IgA nephropathy is a disorder of the kidney. It may start with minor changes in the kidneys, but it can lead to chronic kidney disease or kidney failure.
Anatomy of the Kidney
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IgA nephropathy is caused by a buildup of the IgA protein in the kidneys. IgA proteins help the body fight infections. There are more of these proteins when you have an infection like the cold or flu.
The protein buildup can damage the filters of the kidneys. These filters are needed to clean the blood as it passes through. If the filters are damaged, then the kidneys are not able to clean the blood. Minor damage to the filters will not cause any changes. Major damage will worsen your health. IgA nephropathy can also cause some blood
to leak into the urine.
Genetics may play a role in the buildup of IgA proteins in the kidney.
Factors that increase may your chance of IgA nephropathy include:
gastrointestinal such as cirrhosis, celiac disease, inflammatory bowel disease
infectious disease such as HIV, tuberculosis, hepatitis
pulmonary disease such as bronchiolitis obliterans, small cell lung cancer
seronegative arthritis Family historyGastrointestinal disorders, such as inflammatory bowel disease or celiac diseaseCirrhosis of the liverHenoch schoenlein purpura
Early stages of IgA nephropathy rarely have symptoms.
The first sign of IgA nephropathy is often blood in the urine. It often occurs after an infection like a cold. Small amounts of blood in the urine may only be detected with a test. Larger amounts of blood in the urine can make the urine a pink or cola color.
Later stage symptoms may also include: Swelling of the hands and feetRepeated upper respiratory infectionsFatigueMuscle painFever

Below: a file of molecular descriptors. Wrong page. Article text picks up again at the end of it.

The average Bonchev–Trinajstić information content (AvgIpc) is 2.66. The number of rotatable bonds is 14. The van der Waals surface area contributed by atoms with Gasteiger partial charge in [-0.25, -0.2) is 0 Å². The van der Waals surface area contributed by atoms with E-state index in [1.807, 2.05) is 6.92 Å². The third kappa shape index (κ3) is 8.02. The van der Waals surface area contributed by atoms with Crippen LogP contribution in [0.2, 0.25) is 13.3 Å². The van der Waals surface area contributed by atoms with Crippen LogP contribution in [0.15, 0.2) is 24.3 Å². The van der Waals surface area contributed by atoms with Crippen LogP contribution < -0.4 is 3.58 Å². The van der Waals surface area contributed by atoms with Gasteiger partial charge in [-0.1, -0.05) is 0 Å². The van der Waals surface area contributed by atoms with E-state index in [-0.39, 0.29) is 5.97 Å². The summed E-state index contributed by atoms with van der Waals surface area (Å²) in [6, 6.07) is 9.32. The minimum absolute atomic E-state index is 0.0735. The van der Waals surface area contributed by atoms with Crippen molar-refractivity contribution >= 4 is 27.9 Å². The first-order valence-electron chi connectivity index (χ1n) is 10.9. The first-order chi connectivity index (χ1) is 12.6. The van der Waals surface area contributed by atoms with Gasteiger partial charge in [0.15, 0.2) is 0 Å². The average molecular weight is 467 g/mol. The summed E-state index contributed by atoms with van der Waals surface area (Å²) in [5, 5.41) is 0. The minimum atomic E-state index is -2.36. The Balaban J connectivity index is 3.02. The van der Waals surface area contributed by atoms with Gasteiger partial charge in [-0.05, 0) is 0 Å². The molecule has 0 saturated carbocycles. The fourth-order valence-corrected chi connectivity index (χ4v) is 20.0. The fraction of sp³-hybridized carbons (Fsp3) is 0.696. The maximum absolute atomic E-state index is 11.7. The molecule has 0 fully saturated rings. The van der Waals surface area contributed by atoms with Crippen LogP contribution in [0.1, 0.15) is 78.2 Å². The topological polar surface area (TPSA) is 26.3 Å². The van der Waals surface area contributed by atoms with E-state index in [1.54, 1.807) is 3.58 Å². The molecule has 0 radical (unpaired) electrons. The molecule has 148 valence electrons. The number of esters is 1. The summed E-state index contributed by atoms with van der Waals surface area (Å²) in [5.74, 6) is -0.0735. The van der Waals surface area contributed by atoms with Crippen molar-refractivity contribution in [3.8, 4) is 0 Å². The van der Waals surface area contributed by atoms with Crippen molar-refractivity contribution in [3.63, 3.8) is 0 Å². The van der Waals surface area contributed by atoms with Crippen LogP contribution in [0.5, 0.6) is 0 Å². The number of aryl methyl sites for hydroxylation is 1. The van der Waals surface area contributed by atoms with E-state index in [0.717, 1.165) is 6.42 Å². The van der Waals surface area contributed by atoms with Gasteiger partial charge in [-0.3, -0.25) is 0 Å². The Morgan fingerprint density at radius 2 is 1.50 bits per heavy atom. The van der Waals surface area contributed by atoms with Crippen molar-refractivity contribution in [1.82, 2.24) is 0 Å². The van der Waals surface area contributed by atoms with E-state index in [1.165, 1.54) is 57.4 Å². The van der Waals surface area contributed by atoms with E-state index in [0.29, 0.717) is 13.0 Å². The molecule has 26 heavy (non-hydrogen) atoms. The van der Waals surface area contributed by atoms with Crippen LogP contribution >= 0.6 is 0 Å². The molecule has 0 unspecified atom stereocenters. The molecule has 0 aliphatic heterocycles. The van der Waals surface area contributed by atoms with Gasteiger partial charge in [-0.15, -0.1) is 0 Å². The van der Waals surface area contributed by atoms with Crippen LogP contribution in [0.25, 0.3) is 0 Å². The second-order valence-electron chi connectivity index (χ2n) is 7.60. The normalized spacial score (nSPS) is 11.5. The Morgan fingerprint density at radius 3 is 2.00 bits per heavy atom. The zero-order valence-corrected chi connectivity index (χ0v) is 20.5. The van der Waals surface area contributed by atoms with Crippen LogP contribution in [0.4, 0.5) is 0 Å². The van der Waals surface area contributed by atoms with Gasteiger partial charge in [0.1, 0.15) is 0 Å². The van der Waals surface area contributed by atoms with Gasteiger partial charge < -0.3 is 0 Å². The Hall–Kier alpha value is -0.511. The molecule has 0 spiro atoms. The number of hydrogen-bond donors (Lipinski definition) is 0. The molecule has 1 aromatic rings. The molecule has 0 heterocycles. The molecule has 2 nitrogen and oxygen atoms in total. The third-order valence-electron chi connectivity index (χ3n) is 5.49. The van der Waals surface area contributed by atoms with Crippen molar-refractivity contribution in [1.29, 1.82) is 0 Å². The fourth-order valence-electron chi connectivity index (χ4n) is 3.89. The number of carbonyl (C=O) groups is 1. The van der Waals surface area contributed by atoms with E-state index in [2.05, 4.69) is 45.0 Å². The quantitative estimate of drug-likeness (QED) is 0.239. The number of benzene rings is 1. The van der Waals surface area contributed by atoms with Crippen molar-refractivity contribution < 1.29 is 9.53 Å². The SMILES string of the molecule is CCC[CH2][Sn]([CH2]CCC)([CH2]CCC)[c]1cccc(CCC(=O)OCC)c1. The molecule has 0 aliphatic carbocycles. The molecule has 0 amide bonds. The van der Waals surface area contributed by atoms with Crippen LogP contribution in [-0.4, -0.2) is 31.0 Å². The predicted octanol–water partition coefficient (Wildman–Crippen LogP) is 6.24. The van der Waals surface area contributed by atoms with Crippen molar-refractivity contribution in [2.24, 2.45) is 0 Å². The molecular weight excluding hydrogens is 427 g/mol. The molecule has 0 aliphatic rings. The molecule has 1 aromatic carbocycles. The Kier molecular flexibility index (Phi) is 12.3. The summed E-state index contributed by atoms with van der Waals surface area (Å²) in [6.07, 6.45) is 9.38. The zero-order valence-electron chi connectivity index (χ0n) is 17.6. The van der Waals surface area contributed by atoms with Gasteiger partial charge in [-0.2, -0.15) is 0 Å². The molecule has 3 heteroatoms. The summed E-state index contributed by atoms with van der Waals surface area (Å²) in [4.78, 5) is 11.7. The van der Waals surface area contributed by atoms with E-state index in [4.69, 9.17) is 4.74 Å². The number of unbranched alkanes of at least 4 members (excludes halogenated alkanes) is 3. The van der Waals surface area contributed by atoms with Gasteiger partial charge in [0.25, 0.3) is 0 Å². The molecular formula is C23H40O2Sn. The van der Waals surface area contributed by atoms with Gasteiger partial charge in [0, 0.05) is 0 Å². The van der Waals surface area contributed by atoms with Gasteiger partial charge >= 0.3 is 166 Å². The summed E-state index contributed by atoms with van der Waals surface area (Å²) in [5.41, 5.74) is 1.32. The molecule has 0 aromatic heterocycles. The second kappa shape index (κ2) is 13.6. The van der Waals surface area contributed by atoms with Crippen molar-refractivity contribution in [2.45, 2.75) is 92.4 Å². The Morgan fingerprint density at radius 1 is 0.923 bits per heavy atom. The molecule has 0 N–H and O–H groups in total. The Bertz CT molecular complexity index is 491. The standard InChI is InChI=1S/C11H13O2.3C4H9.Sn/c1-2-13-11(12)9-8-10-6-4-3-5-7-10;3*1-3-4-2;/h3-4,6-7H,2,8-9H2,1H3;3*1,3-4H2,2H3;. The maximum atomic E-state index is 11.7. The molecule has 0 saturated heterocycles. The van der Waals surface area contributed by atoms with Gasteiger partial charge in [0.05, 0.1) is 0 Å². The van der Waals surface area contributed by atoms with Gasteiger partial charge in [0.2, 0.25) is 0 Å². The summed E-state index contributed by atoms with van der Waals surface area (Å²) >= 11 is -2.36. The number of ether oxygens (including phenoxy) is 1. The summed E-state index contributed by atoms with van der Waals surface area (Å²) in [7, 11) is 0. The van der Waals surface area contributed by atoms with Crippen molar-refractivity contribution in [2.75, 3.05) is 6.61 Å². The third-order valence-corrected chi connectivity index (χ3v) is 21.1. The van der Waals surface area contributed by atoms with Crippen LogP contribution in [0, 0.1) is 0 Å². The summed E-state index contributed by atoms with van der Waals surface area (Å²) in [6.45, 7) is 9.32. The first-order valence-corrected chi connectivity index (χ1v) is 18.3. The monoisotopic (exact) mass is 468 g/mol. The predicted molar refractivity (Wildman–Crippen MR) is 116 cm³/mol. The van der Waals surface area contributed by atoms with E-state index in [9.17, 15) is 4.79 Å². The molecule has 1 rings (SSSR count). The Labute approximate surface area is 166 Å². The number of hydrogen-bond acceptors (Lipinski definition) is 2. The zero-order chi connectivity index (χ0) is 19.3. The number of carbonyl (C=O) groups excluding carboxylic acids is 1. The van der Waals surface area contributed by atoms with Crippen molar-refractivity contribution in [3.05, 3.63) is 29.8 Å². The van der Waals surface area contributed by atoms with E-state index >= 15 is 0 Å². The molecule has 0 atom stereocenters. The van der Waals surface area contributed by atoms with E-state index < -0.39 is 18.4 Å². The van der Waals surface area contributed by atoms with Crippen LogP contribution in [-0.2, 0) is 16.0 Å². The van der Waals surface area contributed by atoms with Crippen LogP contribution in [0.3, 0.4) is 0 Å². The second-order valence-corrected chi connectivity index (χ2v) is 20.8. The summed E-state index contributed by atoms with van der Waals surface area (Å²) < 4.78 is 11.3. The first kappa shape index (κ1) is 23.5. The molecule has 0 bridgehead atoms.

Your doctor will ask about your symptoms and medical history. A physical exam will be done.
Tests may include: Urine testsBlood testsBiopsy
There is no cure for IgA nephropathy. The goal of treatment is to slow damage to the kidneys. Your doctor will also make a plan to manage related symptoms, such as high blood pressure.
Talk with your doctor about the best treatment plan for you. Treatment options include:
Depending on your symptoms and overall health, your doctor may suggest: Medications to help control blood pressure and decrease protein loss in the urineCholesterol lowering medicationCorticosteroids to decrease inflammation in the body
Medications to suppress the immune system
Your doctor may recommend certain changes to your diet. The changes will depend on your overall health and your kidney function. Some changes may include:
Controlling protein in the diet by limiting or avoiding:
Most meats and dairy productsGluten—protein found in wheat, rye, barley, and oatsControlling salt in the dietDietary changes to manage blood cholesterol levels
Your doctor may recommend certain supplements like fish oil. Talk to your doctor before starting any supplements.
Exercise can help with overall health. It can also help manage cholesterol and blood pressure.
Don't smoke. If you
smoke, talk to your doctor about how to successfully quit.
takes over the job of the kidneys if they are not able to work well. It cannot cure the kidney damage, but it will help you feel better and decrease symptoms like high blood pressure.
may be needed when illness has progressed and the kidneys have failed.
The cause of IgA nephropathy is not clear, so there are no known steps to prevent it.
Tell your doctor if you have a family history of IgA nephropathy. You and your doctor can watch for signs of the disease and manage issues like high blood pressure and cholesterol.
IgA nephropathy. EBSCO DynaMed website. Available at:
http://www.ebscohost.com/dynamed. Updated June 25, 2013. Accessed August 9, 2013.
IgA nephropathy. National Institute of Diabetes and Digestive and Kidney Diseases website. Available at:
http://www.niddk.nih.gov/health-information/health-topics/kidney-disease/iga-nephropathy/Pages/facts.aspx. Updated September 2, 2010. Accessed August 9, 2013.
IgA nephropathy. National Kidney Foundation website. Available at:
https://www.kidney.org/atoz/content/iganeph. Accessed August 9, 2013.
Last reviewed May 2015 by Adrienne Carmack, MD
Please be aware that this information is provided to supplement the care provided by your physician. It is neither intended nor implied to be a substitute for professional medical advice. CALL YOUR HEALTHCARE PROVIDER IMMEDIATELY IF YOU THINK YOU MAY HAVE A MEDICAL EMERGENCY. Always seek the advice of your physician or other qualified health provider prior to starting any new treatment or with any questions you may have regarding a medical condition.
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